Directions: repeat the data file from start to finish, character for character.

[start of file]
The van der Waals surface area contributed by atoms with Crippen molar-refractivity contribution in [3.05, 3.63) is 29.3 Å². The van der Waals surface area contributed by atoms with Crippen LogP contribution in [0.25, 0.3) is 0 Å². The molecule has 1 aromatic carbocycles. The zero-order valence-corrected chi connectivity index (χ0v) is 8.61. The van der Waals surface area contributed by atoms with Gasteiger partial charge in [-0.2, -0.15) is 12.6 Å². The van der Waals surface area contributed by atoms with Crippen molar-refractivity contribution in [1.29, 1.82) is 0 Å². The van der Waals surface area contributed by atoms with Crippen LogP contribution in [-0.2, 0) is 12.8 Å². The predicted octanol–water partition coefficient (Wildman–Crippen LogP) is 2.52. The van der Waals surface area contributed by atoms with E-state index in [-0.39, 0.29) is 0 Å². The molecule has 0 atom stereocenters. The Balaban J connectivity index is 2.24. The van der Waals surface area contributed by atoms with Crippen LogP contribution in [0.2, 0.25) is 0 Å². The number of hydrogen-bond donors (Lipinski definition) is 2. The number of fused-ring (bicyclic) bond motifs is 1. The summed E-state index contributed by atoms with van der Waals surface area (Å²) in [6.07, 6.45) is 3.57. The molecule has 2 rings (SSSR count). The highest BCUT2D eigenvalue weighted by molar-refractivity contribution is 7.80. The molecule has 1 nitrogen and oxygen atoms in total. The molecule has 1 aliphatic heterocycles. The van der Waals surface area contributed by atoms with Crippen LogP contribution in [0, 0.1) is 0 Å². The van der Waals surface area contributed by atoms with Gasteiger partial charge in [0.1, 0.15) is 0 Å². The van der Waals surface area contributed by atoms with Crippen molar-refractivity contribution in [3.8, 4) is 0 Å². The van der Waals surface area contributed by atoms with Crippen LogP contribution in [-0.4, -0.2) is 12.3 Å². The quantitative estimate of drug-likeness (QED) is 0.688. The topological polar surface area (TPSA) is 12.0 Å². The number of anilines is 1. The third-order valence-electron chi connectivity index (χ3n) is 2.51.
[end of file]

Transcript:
The van der Waals surface area contributed by atoms with Crippen molar-refractivity contribution in [3.05, 3.63) is 29.3 Å². The van der Waals surface area contributed by atoms with Crippen LogP contribution in [0.25, 0.3) is 0 Å². The molecule has 1 aromatic carbocycles. The zero-order valence-corrected chi connectivity index (χ0v) is 8.61. The van der Waals surface area contributed by atoms with Gasteiger partial charge in [-0.2, -0.15) is 12.6 Å². The van der Waals surface area contributed by atoms with Crippen molar-refractivity contribution in [1.29, 1.82) is 0 Å². The van der Waals surface area contributed by atoms with Crippen LogP contribution in [-0.2, 0) is 12.8 Å². The predicted octanol–water partition coefficient (Wildman–Crippen LogP) is 2.52. The van der Waals surface area contributed by atoms with E-state index in [-0.39, 0.29) is 0 Å². The molecule has 0 atom stereocenters. The Balaban J connectivity index is 2.24. The van der Waals surface area contributed by atoms with Crippen LogP contribution in [0.2, 0.25) is 0 Å². The number of hydrogen-bond donors (Lipinski definition) is 2. The number of fused-ring (bicyclic) bond motifs is 1. The summed E-state index contributed by atoms with van der Waals surface area (Å²) in [6.07, 6.45) is 3.57. The molecule has 2 rings (SSSR count). The highest BCUT2D eigenvalue weighted by molar-refractivity contribution is 7.80. The molecule has 1 nitrogen and oxygen atoms in total. The molecule has 1 aliphatic heterocycles. The van der Waals surface area contributed by atoms with Crippen LogP contribution in [0, 0.1) is 0 Å². The van der Waals surface area contributed by atoms with Gasteiger partial charge in [0.1, 0.15) is 0 Å². The van der Waals surface area contributed by atoms with Crippen molar-refractivity contribution in [3.8, 4) is 0 Å². The van der Waals surface area contributed by atoms with Crippen LogP contribution in [-0.4, -0.2) is 12.3 Å². The quantitative estimate of drug-likeness (QED) is 0.688. The topological polar surface area (TPSA) is 12.0 Å². The number of anilines is 1. The third-order valence-electron chi connectivity index (χ3n) is 2.51.